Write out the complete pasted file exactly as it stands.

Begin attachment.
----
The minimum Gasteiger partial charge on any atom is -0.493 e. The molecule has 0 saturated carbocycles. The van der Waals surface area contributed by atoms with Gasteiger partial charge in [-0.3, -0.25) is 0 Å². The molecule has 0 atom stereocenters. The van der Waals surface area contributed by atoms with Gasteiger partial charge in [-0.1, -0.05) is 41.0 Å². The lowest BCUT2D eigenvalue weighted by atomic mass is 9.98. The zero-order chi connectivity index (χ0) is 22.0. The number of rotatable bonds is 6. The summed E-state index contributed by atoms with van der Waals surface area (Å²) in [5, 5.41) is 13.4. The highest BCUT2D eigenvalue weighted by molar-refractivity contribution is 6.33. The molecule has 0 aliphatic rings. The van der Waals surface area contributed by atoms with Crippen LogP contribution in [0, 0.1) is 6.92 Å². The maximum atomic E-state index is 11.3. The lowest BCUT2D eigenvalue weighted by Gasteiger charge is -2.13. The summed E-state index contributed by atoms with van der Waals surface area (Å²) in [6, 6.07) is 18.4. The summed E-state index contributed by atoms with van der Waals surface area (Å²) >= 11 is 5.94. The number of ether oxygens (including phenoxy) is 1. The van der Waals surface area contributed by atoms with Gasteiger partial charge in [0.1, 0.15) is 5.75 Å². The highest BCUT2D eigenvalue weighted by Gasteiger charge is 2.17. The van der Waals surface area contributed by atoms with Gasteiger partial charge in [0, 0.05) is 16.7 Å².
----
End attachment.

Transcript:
The minimum Gasteiger partial charge on any atom is -0.493 e. The molecule has 0 saturated carbocycles. The van der Waals surface area contributed by atoms with Gasteiger partial charge in [-0.3, -0.25) is 0 Å². The molecule has 0 atom stereocenters. The van der Waals surface area contributed by atoms with Gasteiger partial charge in [-0.1, -0.05) is 41.0 Å². The lowest BCUT2D eigenvalue weighted by atomic mass is 9.98. The zero-order chi connectivity index (χ0) is 22.0. The number of rotatable bonds is 6. The summed E-state index contributed by atoms with van der Waals surface area (Å²) in [5, 5.41) is 13.4. The highest BCUT2D eigenvalue weighted by molar-refractivity contribution is 6.33. The molecule has 0 aliphatic rings. The van der Waals surface area contributed by atoms with Crippen LogP contribution in [0, 0.1) is 6.92 Å². The maximum atomic E-state index is 11.3. The lowest BCUT2D eigenvalue weighted by Gasteiger charge is -2.13. The summed E-state index contributed by atoms with van der Waals surface area (Å²) in [6, 6.07) is 18.4. The summed E-state index contributed by atoms with van der Waals surface area (Å²) >= 11 is 5.94. The number of ether oxygens (including phenoxy) is 1. The van der Waals surface area contributed by atoms with Gasteiger partial charge in [0.1, 0.15) is 5.75 Å². The highest BCUT2D eigenvalue weighted by Gasteiger charge is 2.17. The van der Waals surface area contributed by atoms with Gasteiger partial charge in [0, 0.05) is 16.7 Å².